Voting Rights Groups File Intervenor Motion to Protect Voters during COVID-19

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Elizabeth Leslie, LWV California,, 916-442-7215
Linda Owens, California Common Cause,, 929-245-1500

SACRAMENTO, Calif. — June 10, 2020. The League of Women Voters of California, California Common Cause, and Community Coalition in South Los Angeles filed a motion to intervene in Republican National Committee v. Newsom, which was brought in response to Governor Newsom’s executive order requiring mail-in ballots to be automatically sent to all registered California voters for the November general election. As both major political parties are involved in the case, these voting rights groups seek to intervene on behalf of impacted voters.

Nationwide, 25 percent of Americans already vote by mail. Just this year, at least 16 states have postponed elections or moved to conduct them by mail to ensure voters can cast ballots from the safety of their homes. Mail ballots have been used by both Republican and Democratic politicians alike.

“As our leaders wage a political fight around mail-in ballots, the League knew we needed to step in to protect voters’ rights and bring their voice to the table,” said Stephanie Doute, executive director of the League of Women Voters of California. “Right now, voters—especially those in high-risk categories—are weighing how to keep themselves safe while they exercise their right to vote. These same voters are the ones who traditionally struggle with fair ballot access. We cannot allow political games to drown out the voter’s perspective. Voters must be the priority as we head into another important election.”

“These lawsuits are filled with baseless claims about vote-by-mail being rife with fraud and California’s elections being poorly run. They are light on facts and heavy on partisan rhetoric,” said Jonathan Mehta Stein, Executive Director at California Common Cause. “We seek to defend the Governor’s Executive Order to ensure access to the ballot for all California voters, but we also hope to protect California’s approach to elections, which has always put voter access first without sacrificing security.”

“This lawsuit is important to CoCo because ensuring everyone has the opportunity to exercise their right to vote is of utmost importance especially in this moment that we are currently living in,” Hector Sanchez, deputy director of Community Coalition said. “Sending a vote-by-mail ballot to every voter will show Black and Brown people that California is committed to all communities participating in our democracy.”

Due to the threat of the COVID-19 pandemic, voters are seeking to cast their ballots by mail at highly increased rates. Senior voters, voters with disabilities, immunocompromised and chronically ill voters, Black voters, and Latinx voters are at higher risk of serious illness due to COVID-19. These groups could be especially harmed without access to a safe, reliable mail-in voting option in November. Additionally, language minority voters and voters of color experience disproportionate obstacles in the ballot application process. These voters are protected from this risk when ballots are sent automatically.

“Around the country, we have seen voters opt for vote-at-home options to ensure their safety during this pandemic,” said Chris Carson, president of the board of the League of Women Voters of the United States. “Even before the pandemic hit, voters were increasingly taking advantage of mail-in options. Voters have clearly shown that vote-by-mail is a valued choice for casting their ballots. Now is especially not the time to stand in the way of voter access.”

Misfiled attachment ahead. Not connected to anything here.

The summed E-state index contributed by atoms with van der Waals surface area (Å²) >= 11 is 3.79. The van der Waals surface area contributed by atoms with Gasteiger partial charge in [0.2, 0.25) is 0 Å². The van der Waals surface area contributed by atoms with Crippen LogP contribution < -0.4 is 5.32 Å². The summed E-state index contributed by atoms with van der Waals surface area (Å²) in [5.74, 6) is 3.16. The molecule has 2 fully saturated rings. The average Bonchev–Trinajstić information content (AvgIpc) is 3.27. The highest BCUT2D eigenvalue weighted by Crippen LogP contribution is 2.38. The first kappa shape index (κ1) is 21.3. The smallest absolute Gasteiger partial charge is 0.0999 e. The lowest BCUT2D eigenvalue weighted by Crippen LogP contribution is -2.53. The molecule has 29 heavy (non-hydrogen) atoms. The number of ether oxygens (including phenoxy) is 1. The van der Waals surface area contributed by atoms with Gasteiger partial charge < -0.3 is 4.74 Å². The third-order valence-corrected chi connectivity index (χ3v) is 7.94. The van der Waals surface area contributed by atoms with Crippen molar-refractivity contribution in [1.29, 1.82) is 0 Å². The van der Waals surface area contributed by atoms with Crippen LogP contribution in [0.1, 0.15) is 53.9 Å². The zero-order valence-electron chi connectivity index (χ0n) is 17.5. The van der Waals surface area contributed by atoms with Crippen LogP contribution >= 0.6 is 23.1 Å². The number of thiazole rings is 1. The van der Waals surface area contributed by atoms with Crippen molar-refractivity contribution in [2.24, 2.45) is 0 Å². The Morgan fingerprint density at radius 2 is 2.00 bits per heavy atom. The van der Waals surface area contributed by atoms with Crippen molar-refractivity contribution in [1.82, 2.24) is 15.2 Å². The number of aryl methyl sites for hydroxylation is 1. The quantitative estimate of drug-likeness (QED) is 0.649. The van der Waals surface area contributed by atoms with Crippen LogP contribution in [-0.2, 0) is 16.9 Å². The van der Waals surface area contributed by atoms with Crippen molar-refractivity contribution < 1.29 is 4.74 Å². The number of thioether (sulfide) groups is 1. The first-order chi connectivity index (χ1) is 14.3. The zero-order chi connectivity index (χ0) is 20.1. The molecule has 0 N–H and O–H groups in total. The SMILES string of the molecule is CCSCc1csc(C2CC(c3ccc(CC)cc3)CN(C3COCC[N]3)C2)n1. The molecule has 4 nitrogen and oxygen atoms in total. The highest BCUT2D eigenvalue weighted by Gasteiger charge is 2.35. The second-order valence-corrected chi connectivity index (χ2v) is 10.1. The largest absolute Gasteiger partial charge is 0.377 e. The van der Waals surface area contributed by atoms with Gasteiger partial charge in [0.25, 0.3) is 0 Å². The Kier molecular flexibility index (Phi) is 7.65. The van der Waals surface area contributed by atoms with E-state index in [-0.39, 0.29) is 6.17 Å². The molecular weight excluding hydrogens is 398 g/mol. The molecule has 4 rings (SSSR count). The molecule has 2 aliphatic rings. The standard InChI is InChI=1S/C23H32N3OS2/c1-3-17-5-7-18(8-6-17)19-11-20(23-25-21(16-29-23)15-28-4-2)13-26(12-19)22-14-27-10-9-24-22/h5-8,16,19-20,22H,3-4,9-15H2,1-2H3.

The three voting rights advocacy groups are represented by Public Counsel, Lawyers Committee for Civil Rights Under Law, and Manatt, Phelps & Phillips, LLP.

“Mail-in voting is the sensible way to maximize voter turnout and protect public health in the time of COVID-19. It’s how President Trump votes,” said Jesselyn Friley, attorney at Public Counsel. “The RNC lawsuit is all about reducing access to the ballot box by making exercise of the franchise a life-threatening risk, and as with so many consequences of the pandemic, this risk will fall disproportionately on communities of color.”

“Sadly, a political party has filed suit in order to make it more difficult and less safe for people to vote.  Our clients are intervening in order to make sure that the voices of those whose rights are in jeopardy – the voters – are heard,” said Kristen Clarke, president and executive director of the Lawyers’ Committee for Civil Rights Under Law.

“It has never been more important to ensure that eligible voters can exert their fundamental right to be heard and participate in the upcoming election, especially during this current public health crisis,” said John Libby, partner with Manatt, Phelps & Phillips, LLP. “Manatt is proud to work with our clients and co-counsel to support Governor Newsom’s executive order to send mail-in ballots to every active registered voter in California for the November election.”

The League of Women Voters of California, a nonpartisan political organization, encourages informed and active participation in government, works to increase understanding of major public policy issues, and influences public policy through education and advocacy. Membership in the League is open to people of all ages and gender identities. With 100 years of experience, the League is one of America’s most trusted grassroots organizations.

California Common Cause is a nonpartisan advocacy organization working to build a California democracy that includes everyone.

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